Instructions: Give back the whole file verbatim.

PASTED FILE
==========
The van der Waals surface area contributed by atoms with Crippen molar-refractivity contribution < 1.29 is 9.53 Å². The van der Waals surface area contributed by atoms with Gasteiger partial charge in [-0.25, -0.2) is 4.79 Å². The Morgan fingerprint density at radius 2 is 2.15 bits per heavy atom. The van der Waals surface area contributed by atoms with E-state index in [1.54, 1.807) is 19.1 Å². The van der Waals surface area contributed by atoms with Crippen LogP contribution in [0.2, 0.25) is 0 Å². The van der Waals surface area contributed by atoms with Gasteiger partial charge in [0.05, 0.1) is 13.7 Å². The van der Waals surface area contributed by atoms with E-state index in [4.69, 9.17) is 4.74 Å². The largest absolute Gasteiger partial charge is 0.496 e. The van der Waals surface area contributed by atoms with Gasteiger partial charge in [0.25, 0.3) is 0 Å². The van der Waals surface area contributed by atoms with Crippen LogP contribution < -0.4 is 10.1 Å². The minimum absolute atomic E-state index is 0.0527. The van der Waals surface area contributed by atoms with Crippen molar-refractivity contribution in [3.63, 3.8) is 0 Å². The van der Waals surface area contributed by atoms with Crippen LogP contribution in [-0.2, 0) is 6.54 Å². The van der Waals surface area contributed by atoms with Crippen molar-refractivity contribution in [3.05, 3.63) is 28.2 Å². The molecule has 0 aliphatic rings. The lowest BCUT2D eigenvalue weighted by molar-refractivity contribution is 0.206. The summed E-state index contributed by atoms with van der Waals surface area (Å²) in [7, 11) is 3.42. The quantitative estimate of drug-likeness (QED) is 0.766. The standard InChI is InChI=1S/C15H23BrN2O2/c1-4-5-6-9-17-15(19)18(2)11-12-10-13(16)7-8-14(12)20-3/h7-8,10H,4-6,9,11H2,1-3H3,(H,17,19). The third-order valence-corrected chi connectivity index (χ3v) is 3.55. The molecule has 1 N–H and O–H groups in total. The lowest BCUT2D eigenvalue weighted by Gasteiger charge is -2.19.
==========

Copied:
The van der Waals surface area contributed by atoms with Crippen molar-refractivity contribution < 1.29 is 9.53 Å². The van der Waals surface area contributed by atoms with Gasteiger partial charge in [-0.25, -0.2) is 4.79 Å². The Morgan fingerprint density at radius 2 is 2.15 bits per heavy atom. The van der Waals surface area contributed by atoms with E-state index in [1.54, 1.807) is 19.1 Å². The van der Waals surface area contributed by atoms with Crippen LogP contribution in [0.2, 0.25) is 0 Å². The van der Waals surface area contributed by atoms with Gasteiger partial charge in [0.05, 0.1) is 13.7 Å². The van der Waals surface area contributed by atoms with E-state index in [4.69, 9.17) is 4.74 Å². The largest absolute Gasteiger partial charge is 0.496 e. The van der Waals surface area contributed by atoms with Gasteiger partial charge in [0.25, 0.3) is 0 Å². The van der Waals surface area contributed by atoms with Crippen LogP contribution < -0.4 is 10.1 Å². The minimum absolute atomic E-state index is 0.0527. The van der Waals surface area contributed by atoms with Crippen molar-refractivity contribution in [3.63, 3.8) is 0 Å². The van der Waals surface area contributed by atoms with Crippen LogP contribution in [-0.2, 0) is 6.54 Å². The van der Waals surface area contributed by atoms with Crippen molar-refractivity contribution in [3.05, 3.63) is 28.2 Å². The molecule has 0 aliphatic rings. The lowest BCUT2D eigenvalue weighted by molar-refractivity contribution is 0.206. The summed E-state index contributed by atoms with van der Waals surface area (Å²) in [7, 11) is 3.42. The quantitative estimate of drug-likeness (QED) is 0.766. The standard InChI is InChI=1S/C15H23BrN2O2/c1-4-5-6-9-17-15(19)18(2)11-12-10-13(16)7-8-14(12)20-3/h7-8,10H,4-6,9,11H2,1-3H3,(H,17,19). The third-order valence-corrected chi connectivity index (χ3v) is 3.55. The molecule has 1 N–H and O–H groups in total. The lowest BCUT2D eigenvalue weighted by Gasteiger charge is -2.19.